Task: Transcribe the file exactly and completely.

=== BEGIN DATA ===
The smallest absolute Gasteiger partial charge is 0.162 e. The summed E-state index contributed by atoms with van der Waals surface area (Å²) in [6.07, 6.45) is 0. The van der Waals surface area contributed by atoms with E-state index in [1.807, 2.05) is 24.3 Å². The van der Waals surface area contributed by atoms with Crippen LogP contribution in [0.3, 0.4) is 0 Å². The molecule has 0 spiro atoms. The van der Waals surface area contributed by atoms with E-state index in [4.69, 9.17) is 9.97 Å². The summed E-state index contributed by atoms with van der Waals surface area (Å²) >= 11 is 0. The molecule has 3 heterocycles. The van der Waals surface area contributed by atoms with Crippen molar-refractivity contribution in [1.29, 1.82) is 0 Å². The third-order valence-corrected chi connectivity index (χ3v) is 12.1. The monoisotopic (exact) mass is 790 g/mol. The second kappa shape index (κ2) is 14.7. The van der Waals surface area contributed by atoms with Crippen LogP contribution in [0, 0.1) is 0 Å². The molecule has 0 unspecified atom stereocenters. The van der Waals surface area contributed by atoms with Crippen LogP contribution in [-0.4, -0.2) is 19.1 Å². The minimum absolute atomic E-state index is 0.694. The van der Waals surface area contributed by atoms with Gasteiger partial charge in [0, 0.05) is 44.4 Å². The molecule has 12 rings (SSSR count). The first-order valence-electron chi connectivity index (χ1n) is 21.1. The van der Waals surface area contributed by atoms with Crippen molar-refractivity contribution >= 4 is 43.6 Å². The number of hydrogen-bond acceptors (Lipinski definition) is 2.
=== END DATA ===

The smallest absolute Gasteiger partial charge is 0.162 e. The summed E-state index contributed by atoms with van der Waals surface area (Å²) in [6.07, 6.45) is 0. The van der Waals surface area contributed by atoms with E-state index in [1.807, 2.05) is 24.3 Å². The van der Waals surface area contributed by atoms with Crippen LogP contribution in [0.3, 0.4) is 0 Å². The molecule has 0 spiro atoms. The van der Waals surface area contributed by atoms with E-state index in [4.69, 9.17) is 9.97 Å². The summed E-state index contributed by atoms with van der Waals surface area (Å²) >= 11 is 0. The molecule has 3 heterocycles. The van der Waals surface area contributed by atoms with Crippen molar-refractivity contribution in [1.29, 1.82) is 0 Å². The third-order valence-corrected chi connectivity index (χ3v) is 12.1. The monoisotopic (exact) mass is 790 g/mol. The second kappa shape index (κ2) is 14.7. The van der Waals surface area contributed by atoms with Crippen LogP contribution in [0, 0.1) is 0 Å². The molecule has 0 unspecified atom stereocenters. The van der Waals surface area contributed by atoms with Crippen LogP contribution in [-0.4, -0.2) is 19.1 Å². The minimum absolute atomic E-state index is 0.694. The van der Waals surface area contributed by atoms with Gasteiger partial charge in [0, 0.05) is 44.4 Å². The molecule has 12 rings (SSSR count). The first-order valence-electron chi connectivity index (χ1n) is 21.1. The van der Waals surface area contributed by atoms with Crippen molar-refractivity contribution >= 4 is 43.6 Å². The number of hydrogen-bond acceptors (Lipinski definition) is 2.